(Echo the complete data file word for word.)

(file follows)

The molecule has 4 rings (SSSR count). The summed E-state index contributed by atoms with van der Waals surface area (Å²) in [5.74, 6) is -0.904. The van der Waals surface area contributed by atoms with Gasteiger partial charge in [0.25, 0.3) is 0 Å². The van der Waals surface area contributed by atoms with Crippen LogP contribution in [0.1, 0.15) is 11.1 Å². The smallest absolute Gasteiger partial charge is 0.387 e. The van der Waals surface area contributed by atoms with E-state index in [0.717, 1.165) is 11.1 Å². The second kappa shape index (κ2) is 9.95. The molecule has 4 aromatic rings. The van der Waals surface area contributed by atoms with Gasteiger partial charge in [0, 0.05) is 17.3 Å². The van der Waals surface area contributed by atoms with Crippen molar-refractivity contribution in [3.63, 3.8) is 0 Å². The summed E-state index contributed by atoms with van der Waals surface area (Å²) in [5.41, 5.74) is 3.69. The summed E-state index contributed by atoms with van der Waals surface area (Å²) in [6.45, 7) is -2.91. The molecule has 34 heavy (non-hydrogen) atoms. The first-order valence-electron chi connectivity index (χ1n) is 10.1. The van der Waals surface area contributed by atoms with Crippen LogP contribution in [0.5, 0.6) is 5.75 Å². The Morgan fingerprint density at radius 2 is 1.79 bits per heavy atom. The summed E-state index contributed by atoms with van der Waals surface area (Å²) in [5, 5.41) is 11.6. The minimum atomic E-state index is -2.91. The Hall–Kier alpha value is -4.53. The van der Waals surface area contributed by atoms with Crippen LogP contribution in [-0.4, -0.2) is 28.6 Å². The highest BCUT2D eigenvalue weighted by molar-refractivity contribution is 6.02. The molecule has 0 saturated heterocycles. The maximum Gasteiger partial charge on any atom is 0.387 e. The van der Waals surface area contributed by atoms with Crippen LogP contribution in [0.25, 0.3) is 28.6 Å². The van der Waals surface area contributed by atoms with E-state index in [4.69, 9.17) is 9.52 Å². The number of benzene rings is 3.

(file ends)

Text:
The molecule has 4 rings (SSSR count). The summed E-state index contributed by atoms with van der Waals surface area (Å²) in [5.74, 6) is -0.904. The van der Waals surface area contributed by atoms with Gasteiger partial charge in [0.25, 0.3) is 0 Å². The van der Waals surface area contributed by atoms with Crippen LogP contribution in [0.1, 0.15) is 11.1 Å². The smallest absolute Gasteiger partial charge is 0.387 e. The van der Waals surface area contributed by atoms with E-state index in [0.717, 1.165) is 11.1 Å². The second kappa shape index (κ2) is 9.95. The molecule has 4 aromatic rings. The van der Waals surface area contributed by atoms with Gasteiger partial charge in [0, 0.05) is 17.3 Å². The van der Waals surface area contributed by atoms with Crippen molar-refractivity contribution in [3.63, 3.8) is 0 Å². The summed E-state index contributed by atoms with van der Waals surface area (Å²) in [5.41, 5.74) is 3.69. The summed E-state index contributed by atoms with van der Waals surface area (Å²) in [6.45, 7) is -2.91. The molecule has 34 heavy (non-hydrogen) atoms. The first-order valence-electron chi connectivity index (χ1n) is 10.1. The van der Waals surface area contributed by atoms with Crippen LogP contribution in [0.5, 0.6) is 5.75 Å². The Morgan fingerprint density at radius 2 is 1.79 bits per heavy atom. The summed E-state index contributed by atoms with van der Waals surface area (Å²) in [5, 5.41) is 11.6. The minimum atomic E-state index is -2.91. The Hall–Kier alpha value is -4.53. The van der Waals surface area contributed by atoms with Crippen LogP contribution in [-0.4, -0.2) is 28.6 Å². The highest BCUT2D eigenvalue weighted by molar-refractivity contribution is 6.02. The molecule has 0 saturated heterocycles. The maximum Gasteiger partial charge on any atom is 0.387 e. The van der Waals surface area contributed by atoms with Crippen LogP contribution in [0.25, 0.3) is 28.6 Å². The van der Waals surface area contributed by atoms with E-state index in [4.69, 9.17) is 9.52 Å². The number of benzene rings is 3.